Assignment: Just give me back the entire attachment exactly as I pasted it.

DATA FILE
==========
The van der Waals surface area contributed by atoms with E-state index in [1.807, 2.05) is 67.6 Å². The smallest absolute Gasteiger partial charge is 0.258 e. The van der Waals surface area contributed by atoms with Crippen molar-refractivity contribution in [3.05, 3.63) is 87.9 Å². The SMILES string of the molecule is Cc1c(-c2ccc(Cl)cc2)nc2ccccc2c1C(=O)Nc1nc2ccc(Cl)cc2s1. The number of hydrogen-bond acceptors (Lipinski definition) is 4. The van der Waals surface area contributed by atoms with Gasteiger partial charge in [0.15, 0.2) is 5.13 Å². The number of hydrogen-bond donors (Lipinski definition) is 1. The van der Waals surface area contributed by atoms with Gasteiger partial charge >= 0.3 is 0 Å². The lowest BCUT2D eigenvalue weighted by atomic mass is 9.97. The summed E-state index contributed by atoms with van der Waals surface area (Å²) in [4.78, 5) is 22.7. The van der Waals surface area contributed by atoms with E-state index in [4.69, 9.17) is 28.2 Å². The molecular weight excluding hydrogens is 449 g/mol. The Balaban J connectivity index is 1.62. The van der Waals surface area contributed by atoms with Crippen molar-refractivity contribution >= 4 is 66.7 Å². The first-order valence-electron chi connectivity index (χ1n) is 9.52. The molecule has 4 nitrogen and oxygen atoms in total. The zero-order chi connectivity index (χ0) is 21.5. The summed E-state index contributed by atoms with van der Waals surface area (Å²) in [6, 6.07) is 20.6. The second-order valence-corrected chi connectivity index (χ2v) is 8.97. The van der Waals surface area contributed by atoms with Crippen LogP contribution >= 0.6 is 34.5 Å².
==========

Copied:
The van der Waals surface area contributed by atoms with E-state index in [1.807, 2.05) is 67.6 Å². The smallest absolute Gasteiger partial charge is 0.258 e. The van der Waals surface area contributed by atoms with Crippen molar-refractivity contribution in [3.05, 3.63) is 87.9 Å². The SMILES string of the molecule is Cc1c(-c2ccc(Cl)cc2)nc2ccccc2c1C(=O)Nc1nc2ccc(Cl)cc2s1. The number of hydrogen-bond acceptors (Lipinski definition) is 4. The van der Waals surface area contributed by atoms with Gasteiger partial charge in [0.15, 0.2) is 5.13 Å². The number of hydrogen-bond donors (Lipinski definition) is 1. The van der Waals surface area contributed by atoms with Gasteiger partial charge >= 0.3 is 0 Å². The lowest BCUT2D eigenvalue weighted by atomic mass is 9.97. The summed E-state index contributed by atoms with van der Waals surface area (Å²) in [4.78, 5) is 22.7. The van der Waals surface area contributed by atoms with E-state index in [4.69, 9.17) is 28.2 Å². The molecular weight excluding hydrogens is 449 g/mol. The Balaban J connectivity index is 1.62. The van der Waals surface area contributed by atoms with Crippen molar-refractivity contribution >= 4 is 66.7 Å². The first-order valence-electron chi connectivity index (χ1n) is 9.52. The molecule has 4 nitrogen and oxygen atoms in total. The zero-order chi connectivity index (χ0) is 21.5. The summed E-state index contributed by atoms with van der Waals surface area (Å²) in [6, 6.07) is 20.6. The second-order valence-corrected chi connectivity index (χ2v) is 8.97. The van der Waals surface area contributed by atoms with Crippen LogP contribution >= 0.6 is 34.5 Å².